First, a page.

Proverbs 17:14
New International Version
Starting a quarrel is like breaching a dam; so drop the matter before a dispute breaks out.

New Living Translation
Starting a quarrel is like opening a floodgate, so stop before a dispute breaks out.

English Standard Version
The beginning of strife is like letting out water, so quit before the quarrel breaks out.

Berean Study Bible
To start a quarrel is to release a flood; so abandon the dispute before it breaks out.

King James Bible
The beginning of strife is as when one letteth out water: therefore leave off contention, before it be meddled with.

New King James Version
The beginning of strife is like releasing water; Therefore stop contention before a quarrel starts.

New American Standard Bible
The beginning of strife is like letting out water, So abandon the quarrel before it breaks out.

NASB 1995
The beginning of strife is like letting out water, So abandon the quarrel before it breaks out.

NASB 1977
The beginning of strife is like letting out water, So abandon the quarrel before it breaks out.

Amplified Bible
The beginning of strife is like letting out water [as from a small break in a dam; first it trickles and then it gushes]; Therefore abandon the quarrel before it breaks out and tempers explode.

Christian Standard Bible
To start a conflict is to release a flood; stop the dispute before it breaks out.

Holman Christian Standard Bible
To start a conflict is to release a flood; stop the dispute before it breaks out.

American Standard Version
The beginning of strife is as when one letteth out water: Therefore leave off contention, before there is quarrelling.

Aramaic Bible in Plain English
He that sheds blood provokes judgment before a Ruler.

Brenton Septuagint Translation
Rightful rule gives power to words; but sedition and strife precede poverty.

Contemporary English Version
The start of an argument is like a water leak--so stop it before real trouble breaks out.

Douay-Rheims Bible
The beginning of quarrels is as when one letteth out water: before he suffereth reproach he forsaketh judgment.

English Revised Version
The beginning of strife is as when one letteth out water: therefore leave off contention, before there be quarrelling.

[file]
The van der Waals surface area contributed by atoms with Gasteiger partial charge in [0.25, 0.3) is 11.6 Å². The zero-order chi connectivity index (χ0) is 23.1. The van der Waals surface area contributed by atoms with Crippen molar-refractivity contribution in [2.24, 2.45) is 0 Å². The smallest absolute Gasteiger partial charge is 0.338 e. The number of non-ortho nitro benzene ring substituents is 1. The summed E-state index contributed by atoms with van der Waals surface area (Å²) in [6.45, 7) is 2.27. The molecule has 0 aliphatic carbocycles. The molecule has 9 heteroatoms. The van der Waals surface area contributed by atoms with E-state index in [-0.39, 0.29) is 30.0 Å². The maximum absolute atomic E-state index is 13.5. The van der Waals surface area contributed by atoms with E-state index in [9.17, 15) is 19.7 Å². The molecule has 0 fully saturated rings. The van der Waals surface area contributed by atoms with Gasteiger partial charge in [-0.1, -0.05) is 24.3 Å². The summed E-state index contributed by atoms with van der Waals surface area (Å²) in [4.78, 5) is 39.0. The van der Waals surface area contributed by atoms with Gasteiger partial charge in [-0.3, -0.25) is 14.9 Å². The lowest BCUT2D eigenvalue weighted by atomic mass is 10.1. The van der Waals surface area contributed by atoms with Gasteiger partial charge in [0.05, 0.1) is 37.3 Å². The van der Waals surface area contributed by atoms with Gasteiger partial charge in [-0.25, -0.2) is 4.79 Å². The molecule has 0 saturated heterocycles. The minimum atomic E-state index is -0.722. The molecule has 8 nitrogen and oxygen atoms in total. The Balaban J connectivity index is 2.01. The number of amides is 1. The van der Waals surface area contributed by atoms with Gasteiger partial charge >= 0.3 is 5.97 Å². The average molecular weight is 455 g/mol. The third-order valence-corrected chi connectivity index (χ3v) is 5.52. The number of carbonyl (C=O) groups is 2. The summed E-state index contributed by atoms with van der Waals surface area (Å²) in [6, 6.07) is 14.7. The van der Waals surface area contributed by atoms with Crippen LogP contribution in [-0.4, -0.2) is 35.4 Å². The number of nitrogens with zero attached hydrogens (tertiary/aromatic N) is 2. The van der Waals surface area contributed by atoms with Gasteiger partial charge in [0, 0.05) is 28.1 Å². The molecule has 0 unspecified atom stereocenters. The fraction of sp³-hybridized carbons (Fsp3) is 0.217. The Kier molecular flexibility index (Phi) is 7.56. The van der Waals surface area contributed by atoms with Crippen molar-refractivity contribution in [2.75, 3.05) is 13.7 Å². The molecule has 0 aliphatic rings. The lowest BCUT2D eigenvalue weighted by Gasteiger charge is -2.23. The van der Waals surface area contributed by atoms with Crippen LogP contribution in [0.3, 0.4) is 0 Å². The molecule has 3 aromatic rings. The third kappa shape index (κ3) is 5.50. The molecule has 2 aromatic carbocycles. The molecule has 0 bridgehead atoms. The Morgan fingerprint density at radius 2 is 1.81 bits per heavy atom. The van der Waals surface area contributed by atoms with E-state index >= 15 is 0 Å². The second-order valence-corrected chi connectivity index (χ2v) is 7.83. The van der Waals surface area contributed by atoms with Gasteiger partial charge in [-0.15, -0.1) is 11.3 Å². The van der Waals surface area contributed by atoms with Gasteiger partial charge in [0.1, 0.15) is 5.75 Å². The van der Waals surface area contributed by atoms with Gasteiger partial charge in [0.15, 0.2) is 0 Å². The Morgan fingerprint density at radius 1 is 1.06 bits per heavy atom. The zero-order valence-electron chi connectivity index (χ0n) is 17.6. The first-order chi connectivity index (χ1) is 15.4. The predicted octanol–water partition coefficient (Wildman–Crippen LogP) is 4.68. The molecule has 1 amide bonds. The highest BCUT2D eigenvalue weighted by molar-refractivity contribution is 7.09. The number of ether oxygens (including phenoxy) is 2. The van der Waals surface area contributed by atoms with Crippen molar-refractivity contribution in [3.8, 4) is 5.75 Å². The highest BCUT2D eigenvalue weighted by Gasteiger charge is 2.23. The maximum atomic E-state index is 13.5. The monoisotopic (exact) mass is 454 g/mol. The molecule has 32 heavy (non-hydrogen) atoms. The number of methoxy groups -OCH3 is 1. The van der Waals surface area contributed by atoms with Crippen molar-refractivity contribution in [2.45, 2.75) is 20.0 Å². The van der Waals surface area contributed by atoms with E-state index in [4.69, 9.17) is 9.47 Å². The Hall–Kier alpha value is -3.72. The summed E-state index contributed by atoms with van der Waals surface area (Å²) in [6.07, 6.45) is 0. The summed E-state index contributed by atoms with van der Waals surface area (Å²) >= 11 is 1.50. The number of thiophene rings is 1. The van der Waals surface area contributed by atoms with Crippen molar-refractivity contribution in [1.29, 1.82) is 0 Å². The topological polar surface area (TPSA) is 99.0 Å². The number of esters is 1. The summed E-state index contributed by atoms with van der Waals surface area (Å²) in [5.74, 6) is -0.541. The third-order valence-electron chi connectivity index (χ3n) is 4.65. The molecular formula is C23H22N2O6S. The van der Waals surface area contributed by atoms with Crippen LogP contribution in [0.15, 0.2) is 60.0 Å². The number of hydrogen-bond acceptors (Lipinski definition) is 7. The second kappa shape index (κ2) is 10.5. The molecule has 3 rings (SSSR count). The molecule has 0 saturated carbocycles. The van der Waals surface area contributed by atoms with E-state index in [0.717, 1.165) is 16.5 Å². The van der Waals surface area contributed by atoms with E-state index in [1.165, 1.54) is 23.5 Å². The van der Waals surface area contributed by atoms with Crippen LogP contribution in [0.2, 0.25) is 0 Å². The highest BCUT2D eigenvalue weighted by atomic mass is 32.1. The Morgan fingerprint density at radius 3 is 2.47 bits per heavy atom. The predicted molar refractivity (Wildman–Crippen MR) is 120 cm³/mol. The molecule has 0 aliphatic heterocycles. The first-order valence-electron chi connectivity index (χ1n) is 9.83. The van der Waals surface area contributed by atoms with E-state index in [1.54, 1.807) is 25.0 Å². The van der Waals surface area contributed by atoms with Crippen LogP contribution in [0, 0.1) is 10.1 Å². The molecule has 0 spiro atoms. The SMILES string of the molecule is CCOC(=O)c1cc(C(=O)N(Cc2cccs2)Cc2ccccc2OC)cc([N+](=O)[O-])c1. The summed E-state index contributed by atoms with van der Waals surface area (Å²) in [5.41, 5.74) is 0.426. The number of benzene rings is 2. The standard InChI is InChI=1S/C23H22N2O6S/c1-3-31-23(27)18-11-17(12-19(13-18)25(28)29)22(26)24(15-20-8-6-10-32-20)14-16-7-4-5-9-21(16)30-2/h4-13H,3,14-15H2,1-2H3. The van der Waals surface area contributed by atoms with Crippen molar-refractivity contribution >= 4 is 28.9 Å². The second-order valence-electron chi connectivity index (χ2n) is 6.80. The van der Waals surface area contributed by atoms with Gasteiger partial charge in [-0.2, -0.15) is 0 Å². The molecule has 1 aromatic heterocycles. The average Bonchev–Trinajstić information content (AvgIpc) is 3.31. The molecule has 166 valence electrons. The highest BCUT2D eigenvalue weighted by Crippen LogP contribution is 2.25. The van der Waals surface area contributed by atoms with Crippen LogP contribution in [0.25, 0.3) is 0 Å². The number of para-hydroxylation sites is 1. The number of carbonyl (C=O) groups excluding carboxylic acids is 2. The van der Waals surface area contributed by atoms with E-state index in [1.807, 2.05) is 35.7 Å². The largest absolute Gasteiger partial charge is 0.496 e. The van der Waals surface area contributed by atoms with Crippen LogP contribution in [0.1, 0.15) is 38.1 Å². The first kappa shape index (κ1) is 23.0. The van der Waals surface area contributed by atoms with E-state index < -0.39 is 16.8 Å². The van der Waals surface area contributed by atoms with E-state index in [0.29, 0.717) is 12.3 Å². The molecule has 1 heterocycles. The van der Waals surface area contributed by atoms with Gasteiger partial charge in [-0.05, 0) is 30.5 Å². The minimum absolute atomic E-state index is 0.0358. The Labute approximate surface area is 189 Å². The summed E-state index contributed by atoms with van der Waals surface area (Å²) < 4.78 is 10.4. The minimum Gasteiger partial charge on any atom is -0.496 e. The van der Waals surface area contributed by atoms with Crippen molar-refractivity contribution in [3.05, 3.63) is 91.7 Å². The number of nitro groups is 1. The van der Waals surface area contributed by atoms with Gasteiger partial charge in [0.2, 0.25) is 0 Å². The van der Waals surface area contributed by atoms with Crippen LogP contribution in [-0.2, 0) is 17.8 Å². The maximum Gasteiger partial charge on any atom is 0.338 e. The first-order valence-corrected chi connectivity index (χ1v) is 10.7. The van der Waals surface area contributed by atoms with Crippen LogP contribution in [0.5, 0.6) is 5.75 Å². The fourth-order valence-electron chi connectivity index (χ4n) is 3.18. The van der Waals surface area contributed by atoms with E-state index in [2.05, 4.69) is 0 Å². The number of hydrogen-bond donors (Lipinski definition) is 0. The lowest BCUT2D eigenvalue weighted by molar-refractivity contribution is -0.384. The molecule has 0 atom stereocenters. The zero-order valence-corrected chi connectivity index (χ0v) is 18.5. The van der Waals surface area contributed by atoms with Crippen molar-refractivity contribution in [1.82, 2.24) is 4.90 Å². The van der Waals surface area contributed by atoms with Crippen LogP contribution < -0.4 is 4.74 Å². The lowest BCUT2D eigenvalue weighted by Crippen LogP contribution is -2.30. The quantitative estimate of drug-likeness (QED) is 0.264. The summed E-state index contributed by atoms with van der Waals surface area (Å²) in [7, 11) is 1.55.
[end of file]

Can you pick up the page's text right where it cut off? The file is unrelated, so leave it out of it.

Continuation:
Good News Translation
The start of an argument is like the first break in a dam; stop it before it goes any further.

GOD'S WORD® Translation
Starting a quarrel is [like] opening a floodgate, so stop before the argument gets out of control.

International Standard Version
Starting a quarrel is like spilling water— so drop the dispute before it escalates.

JPS Tanakh 1917
The beginning of strife is as when one letteth out water; Therefore leave off contention, before the quarrel break out.

Literal Standard Version
The beginning of contention [is] a letting out of waters, "" And leave the strife before it is meddled with.

NET Bible
Starting a quarrel is like letting out water; stop it before strife breaks out!

New Heart English Bible
The beginning of strife is like breaching a dam, therefore stop contention before quarreling breaks out.

World English Bible
The beginning of strife is like breaching a dam, therefore stop contention before quarreling breaks out.

Young's Literal Translation
The beginning of contention is a letting out of waters, And before it is meddled with leave the strife.

Additional Translations ...
Context
Better a Dry Morsel in Quietness
13If anyone returns evil for good, evil will never leave his house. 14To start a quarrel is to release a flood; so abandon the dispute before it breaks out. 15Acquitting the guilty and condemning the righteous—both are detestable to the LORD.…

Cross References
1 Thessalonians 4:11
and to aspire to live quietly, to attend to your own matters, and to work with your own hands, as we instructed you.

Proverbs 20:3
It is honorable for a man to resolve a dispute, but any fool will quarrel.

Proverbs 25:8
do not bring hastily to court. Otherwise, what will you do in the end when your neighbor puts you to shame?


Treasury of Scripture

The beginning of strife is as when one lets out water: therefore leave off contention, before it be meddled with.

beginning

Proverbs 17:19
He loveth transgression that loveth strife: and he that exalteth his gate seeketh destruction.

Proverbs 26:21
As coals are to burning coals, and wood to fire; so is a contentious man to kindle strife.

Proverbs 29:22
An angry man stirreth up strife, and a furious man aboundeth in transgression.

leave

Proverbs 13:10
Only by pride cometh contention: but with the well advised is wisdom.

Proverbs 14:29
He that is slow to wrath is of great understanding: but he that is hasty of spirit exalteth folly.